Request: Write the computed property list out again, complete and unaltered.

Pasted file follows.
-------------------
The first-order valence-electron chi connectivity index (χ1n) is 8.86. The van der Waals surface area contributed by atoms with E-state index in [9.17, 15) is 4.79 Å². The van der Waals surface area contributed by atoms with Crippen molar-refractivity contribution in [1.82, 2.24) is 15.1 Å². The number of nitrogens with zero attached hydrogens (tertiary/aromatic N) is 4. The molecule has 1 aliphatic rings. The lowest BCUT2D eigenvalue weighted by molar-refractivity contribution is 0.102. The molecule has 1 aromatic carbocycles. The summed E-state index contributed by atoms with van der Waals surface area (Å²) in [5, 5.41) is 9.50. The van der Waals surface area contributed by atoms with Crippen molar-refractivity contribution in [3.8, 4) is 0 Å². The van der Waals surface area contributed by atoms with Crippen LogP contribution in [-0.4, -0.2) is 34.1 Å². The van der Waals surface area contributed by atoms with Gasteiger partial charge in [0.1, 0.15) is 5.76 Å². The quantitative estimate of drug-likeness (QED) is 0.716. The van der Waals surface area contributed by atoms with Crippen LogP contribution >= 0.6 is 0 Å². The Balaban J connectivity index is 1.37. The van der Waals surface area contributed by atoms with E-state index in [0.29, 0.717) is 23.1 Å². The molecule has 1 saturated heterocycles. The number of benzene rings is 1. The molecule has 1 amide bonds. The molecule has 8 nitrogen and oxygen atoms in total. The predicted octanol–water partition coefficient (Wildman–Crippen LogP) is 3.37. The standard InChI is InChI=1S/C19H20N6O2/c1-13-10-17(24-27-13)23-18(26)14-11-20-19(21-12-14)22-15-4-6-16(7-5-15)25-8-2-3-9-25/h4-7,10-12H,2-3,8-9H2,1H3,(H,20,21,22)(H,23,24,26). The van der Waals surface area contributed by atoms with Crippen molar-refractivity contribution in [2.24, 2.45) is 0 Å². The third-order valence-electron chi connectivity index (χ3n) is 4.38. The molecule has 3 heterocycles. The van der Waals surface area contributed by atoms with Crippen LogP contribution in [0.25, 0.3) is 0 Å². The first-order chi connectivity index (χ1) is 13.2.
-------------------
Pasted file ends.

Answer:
The first-order valence-electron chi connectivity index (χ1n) is 8.86. The van der Waals surface area contributed by atoms with E-state index in [9.17, 15) is 4.79 Å². The van der Waals surface area contributed by atoms with Crippen molar-refractivity contribution in [1.82, 2.24) is 15.1 Å². The number of nitrogens with zero attached hydrogens (tertiary/aromatic N) is 4. The molecule has 1 aliphatic rings. The lowest BCUT2D eigenvalue weighted by molar-refractivity contribution is 0.102. The molecule has 1 aromatic carbocycles. The summed E-state index contributed by atoms with van der Waals surface area (Å²) in [5, 5.41) is 9.50. The van der Waals surface area contributed by atoms with Crippen molar-refractivity contribution in [3.8, 4) is 0 Å². The van der Waals surface area contributed by atoms with Crippen LogP contribution in [-0.4, -0.2) is 34.1 Å². The van der Waals surface area contributed by atoms with Gasteiger partial charge in [0.1, 0.15) is 5.76 Å². The quantitative estimate of drug-likeness (QED) is 0.716. The van der Waals surface area contributed by atoms with Crippen LogP contribution >= 0.6 is 0 Å². The Balaban J connectivity index is 1.37. The van der Waals surface area contributed by atoms with E-state index in [0.29, 0.717) is 23.1 Å². The molecule has 1 saturated heterocycles. The number of benzene rings is 1. The molecule has 1 amide bonds. The molecule has 8 nitrogen and oxygen atoms in total. The predicted octanol–water partition coefficient (Wildman–Crippen LogP) is 3.37. The standard InChI is InChI=1S/C19H20N6O2/c1-13-10-17(24-27-13)23-18(26)14-11-20-19(21-12-14)22-15-4-6-16(7-5-15)25-8-2-3-9-25/h4-7,10-12H,2-3,8-9H2,1H3,(H,20,21,22)(H,23,24,26). The van der Waals surface area contributed by atoms with Crippen molar-refractivity contribution in [2.24, 2.45) is 0 Å². The third-order valence-electron chi connectivity index (χ3n) is 4.38. The molecule has 3 heterocycles. The van der Waals surface area contributed by atoms with Crippen LogP contribution in [0.25, 0.3) is 0 Å². The first-order chi connectivity index (χ1) is 13.2.